It shouldn’t be that these girls “put themselves in danger”. Its the rapists and paedophiles that put them in danger!!!

    I don’t want to fall into the trap of stereotyping any group of people based upon the actions of some of that groups members. But the continued revelation of cases such as this really does suggest there is an issue within some segments of our community.
    Yes, Saville and Watkins weren’t muslim or asian. Neither are Stuart Hall or Gary Glitter. The paedophiles that have been exposed who groom young people on the internet don’t fall into this asian/muslim stereotype either.

    However, in the domain of on street grooming and the convictions that have been publicised, very much point to this being an issue with some muslim/asian men.

    Cases in Rochdale, Oxford, Rotherham, Telford, Derby, Glasgow and other cities, all involved groups of men from the asian/muslim community, all known to each other, and all engaged in rape and sexual abuse of vulnerable young girls.
    These men were all engaged in a collective endeavour perpetrated by like minded individuals. That’s a conspiracy.
    I find this terribly worrying as it could suggest such criminal behaviour is not so far removed from the expected norms which they consider acceptable. Why is this?
    The cultural dimension to these crimes are awkward and difficult for us to consider, but they can’t keep on being ignored.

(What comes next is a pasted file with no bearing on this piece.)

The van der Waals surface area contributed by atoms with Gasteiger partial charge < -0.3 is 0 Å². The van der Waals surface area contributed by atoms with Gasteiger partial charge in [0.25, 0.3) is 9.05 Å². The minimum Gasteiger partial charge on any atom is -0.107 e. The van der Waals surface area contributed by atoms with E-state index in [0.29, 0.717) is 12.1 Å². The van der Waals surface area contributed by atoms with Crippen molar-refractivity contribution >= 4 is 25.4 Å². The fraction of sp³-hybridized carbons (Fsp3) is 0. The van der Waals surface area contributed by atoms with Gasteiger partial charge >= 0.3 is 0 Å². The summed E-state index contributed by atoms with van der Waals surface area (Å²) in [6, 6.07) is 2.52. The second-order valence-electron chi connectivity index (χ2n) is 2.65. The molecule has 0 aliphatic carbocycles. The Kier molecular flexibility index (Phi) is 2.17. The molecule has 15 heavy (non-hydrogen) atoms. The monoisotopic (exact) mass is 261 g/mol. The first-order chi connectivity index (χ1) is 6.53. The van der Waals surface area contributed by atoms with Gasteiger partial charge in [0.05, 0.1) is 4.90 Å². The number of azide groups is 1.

Jeremy, you describe the abuse of these four girls as appearing to be a one-off event. But Shah Miah has previously been convicted for abusing THREE OTHER CHILDREN!
    Pertinently this isn’t a one-off event for Shah Miah!
    You also say “I’m braced for news of a local predatory sex ring like the one that operated in Rochdale.” – what makes you say this Jeremy?
    Have you been made party some information that the majority of us aren’t aware of??

    1. Rich, thanks for your comments.

      You are absolutely right that the blame lies with the men, not the girls. This is the point I was trying to make about the University Union’s response to the Ripper. I think the streets become safer if more people engage with each other and with children to we see out and about. If we keep ourselves to ourselves we leave the streets open to abusers who will engage with young people for the wrong reasons.